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Three Fundamental Leadership Skills

Many years ago, my family physician gave me great advice. To my question about how to get rid of the extra pregnancy pounds as soon as possible, he answered that it took 9 months for my body to gain weight, so I should give it at least the same time to lose it. I don't know if there is any medically proven rationale behind his advice, but it made a lot of sense to me.


Surprisingly, the same advice, I got from a wise doctor, can be applied by leaders in the post-pandemic life.


The end of restrictions doesn't mean the end of the pandemic's effects.

In the last two years, we went through the shock and pain of the first few months, trying to make sense of frantic changes. Then we moved on to the euphoria of working from anywhere wearing PJ, lost count of working hours and hit unprecedented levels of stress and burnout, and some of us now began a slow recovery.


It took two years to get to this point, and I believe it would be safe to assume it will take not less for many employees to recover and get their usual energy and productivity levels back.


Should leaders just give their people time and space to recuperate at their own pace, or should they try to help employees expedite the process?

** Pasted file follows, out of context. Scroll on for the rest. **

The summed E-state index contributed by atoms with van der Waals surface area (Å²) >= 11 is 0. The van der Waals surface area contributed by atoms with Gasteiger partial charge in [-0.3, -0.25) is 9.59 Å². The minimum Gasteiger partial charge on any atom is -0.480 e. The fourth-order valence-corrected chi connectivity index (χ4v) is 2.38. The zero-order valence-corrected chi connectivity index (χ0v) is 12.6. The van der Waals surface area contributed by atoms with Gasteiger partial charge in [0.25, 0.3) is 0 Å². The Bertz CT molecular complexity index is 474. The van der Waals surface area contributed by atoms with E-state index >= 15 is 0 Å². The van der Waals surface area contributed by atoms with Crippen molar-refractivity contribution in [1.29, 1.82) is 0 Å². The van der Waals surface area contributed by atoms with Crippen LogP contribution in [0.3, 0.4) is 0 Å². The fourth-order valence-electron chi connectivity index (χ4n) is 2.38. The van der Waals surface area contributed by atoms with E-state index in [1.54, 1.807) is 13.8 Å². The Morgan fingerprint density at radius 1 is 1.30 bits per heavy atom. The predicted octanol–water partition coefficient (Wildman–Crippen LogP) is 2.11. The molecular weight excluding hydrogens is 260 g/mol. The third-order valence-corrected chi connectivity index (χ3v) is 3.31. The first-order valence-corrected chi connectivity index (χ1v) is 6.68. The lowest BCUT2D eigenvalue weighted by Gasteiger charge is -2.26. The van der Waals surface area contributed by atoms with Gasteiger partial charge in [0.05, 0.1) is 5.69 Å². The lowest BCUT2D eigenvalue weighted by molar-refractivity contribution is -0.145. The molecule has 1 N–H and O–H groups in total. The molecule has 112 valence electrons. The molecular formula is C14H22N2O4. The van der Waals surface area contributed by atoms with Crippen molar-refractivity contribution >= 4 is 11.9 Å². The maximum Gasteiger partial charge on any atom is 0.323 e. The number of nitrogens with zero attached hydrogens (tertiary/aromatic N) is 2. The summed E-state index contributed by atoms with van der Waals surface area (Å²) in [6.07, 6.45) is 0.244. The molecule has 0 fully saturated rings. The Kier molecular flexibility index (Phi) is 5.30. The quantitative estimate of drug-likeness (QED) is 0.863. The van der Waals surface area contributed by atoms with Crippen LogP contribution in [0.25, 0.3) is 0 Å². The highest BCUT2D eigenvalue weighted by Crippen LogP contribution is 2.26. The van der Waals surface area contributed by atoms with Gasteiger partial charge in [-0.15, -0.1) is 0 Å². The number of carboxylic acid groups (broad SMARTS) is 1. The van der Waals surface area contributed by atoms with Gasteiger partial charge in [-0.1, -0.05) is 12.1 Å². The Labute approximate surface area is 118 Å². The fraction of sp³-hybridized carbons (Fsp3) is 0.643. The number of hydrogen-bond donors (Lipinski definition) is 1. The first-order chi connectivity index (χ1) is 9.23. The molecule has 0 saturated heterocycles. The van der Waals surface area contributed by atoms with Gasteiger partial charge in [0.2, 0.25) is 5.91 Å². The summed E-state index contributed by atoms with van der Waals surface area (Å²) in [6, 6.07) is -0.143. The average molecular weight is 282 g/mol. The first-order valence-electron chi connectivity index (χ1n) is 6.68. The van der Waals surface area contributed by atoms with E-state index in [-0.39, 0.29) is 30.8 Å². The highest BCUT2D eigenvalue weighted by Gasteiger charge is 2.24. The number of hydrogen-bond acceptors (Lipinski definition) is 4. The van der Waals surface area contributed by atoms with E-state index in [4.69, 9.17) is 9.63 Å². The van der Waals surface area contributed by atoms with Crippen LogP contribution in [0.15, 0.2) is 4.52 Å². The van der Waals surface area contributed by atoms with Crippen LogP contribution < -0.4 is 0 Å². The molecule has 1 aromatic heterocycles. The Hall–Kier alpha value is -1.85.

It depends on the employee, as we all have different resilience capabilities.


Leaders with these three fundamental skills will be able to help their team members to recover faster and safer:

🔹 Empathy and boundaries. Being kind and understanding – is vital, but taking on your employees' responsibilities to make their life easier diminishes people's self-confidence and resourcefulness.

🔹 Coaching skills – now more than ever, leaders need to put aside their own assumptions, start asking questions and really listen to the answers. In this safe space, employees will recognize inner resources for growth beyond imaginable.

🔹 Vulnerability and transparency - if the boss is trying to stay cheerful and energetic every single day when everybody else can barely keep up with work – it's annoying, to say the least. Feeling frustrated or tired or not having all the answers is not a sign of weakness. It means being a human. And employees trust and support leaders that feel and behave more like them.

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